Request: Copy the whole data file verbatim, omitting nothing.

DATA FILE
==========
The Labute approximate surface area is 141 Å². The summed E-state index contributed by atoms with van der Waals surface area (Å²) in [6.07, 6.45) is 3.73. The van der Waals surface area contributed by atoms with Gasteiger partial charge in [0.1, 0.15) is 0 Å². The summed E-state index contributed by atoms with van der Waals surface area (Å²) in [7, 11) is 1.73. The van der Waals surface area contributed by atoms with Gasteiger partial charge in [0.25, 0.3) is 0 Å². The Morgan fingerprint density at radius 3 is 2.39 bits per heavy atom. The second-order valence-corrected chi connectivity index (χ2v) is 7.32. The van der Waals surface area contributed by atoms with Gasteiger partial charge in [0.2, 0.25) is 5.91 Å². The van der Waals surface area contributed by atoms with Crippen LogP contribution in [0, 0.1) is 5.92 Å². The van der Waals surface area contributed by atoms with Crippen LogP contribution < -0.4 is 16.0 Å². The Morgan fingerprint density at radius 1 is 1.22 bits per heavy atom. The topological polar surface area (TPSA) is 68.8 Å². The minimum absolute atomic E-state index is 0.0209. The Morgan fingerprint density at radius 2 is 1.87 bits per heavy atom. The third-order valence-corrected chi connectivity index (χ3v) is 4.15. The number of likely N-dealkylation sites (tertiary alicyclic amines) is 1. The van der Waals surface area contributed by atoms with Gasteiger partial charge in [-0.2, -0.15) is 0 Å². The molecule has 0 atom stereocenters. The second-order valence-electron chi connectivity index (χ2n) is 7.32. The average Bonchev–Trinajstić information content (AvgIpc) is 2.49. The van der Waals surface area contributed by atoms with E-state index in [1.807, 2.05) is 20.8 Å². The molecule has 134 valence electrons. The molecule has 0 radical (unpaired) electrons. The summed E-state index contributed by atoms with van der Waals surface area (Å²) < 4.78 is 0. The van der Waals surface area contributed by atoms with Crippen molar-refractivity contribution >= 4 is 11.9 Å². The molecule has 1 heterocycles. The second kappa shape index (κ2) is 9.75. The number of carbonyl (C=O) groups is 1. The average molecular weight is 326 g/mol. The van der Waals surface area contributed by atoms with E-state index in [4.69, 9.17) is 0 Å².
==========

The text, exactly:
The Labute approximate surface area is 141 Å². The summed E-state index contributed by atoms with van der Waals surface area (Å²) in [6.07, 6.45) is 3.73. The van der Waals surface area contributed by atoms with Gasteiger partial charge in [0.1, 0.15) is 0 Å². The summed E-state index contributed by atoms with van der Waals surface area (Å²) in [7, 11) is 1.73. The van der Waals surface area contributed by atoms with Gasteiger partial charge in [0.25, 0.3) is 0 Å². The Morgan fingerprint density at radius 3 is 2.39 bits per heavy atom. The second-order valence-corrected chi connectivity index (χ2v) is 7.32. The van der Waals surface area contributed by atoms with Gasteiger partial charge in [0.2, 0.25) is 5.91 Å². The van der Waals surface area contributed by atoms with Crippen LogP contribution in [0, 0.1) is 5.92 Å². The van der Waals surface area contributed by atoms with Crippen LogP contribution < -0.4 is 16.0 Å². The Morgan fingerprint density at radius 1 is 1.22 bits per heavy atom. The topological polar surface area (TPSA) is 68.8 Å². The minimum absolute atomic E-state index is 0.0209. The Morgan fingerprint density at radius 2 is 1.87 bits per heavy atom. The third-order valence-corrected chi connectivity index (χ3v) is 4.15. The number of likely N-dealkylation sites (tertiary alicyclic amines) is 1. The van der Waals surface area contributed by atoms with Gasteiger partial charge in [-0.2, -0.15) is 0 Å². The molecule has 0 atom stereocenters. The second-order valence-electron chi connectivity index (χ2n) is 7.32. The average Bonchev–Trinajstić information content (AvgIpc) is 2.49. The van der Waals surface area contributed by atoms with E-state index in [1.807, 2.05) is 20.8 Å². The molecule has 134 valence electrons. The molecule has 0 radical (unpaired) electrons. The summed E-state index contributed by atoms with van der Waals surface area (Å²) < 4.78 is 0. The van der Waals surface area contributed by atoms with Crippen molar-refractivity contribution >= 4 is 11.9 Å². The molecule has 1 heterocycles. The second kappa shape index (κ2) is 9.75. The number of carbonyl (C=O) groups is 1. The average molecular weight is 326 g/mol. The van der Waals surface area contributed by atoms with E-state index in [4.69, 9.17) is 0 Å².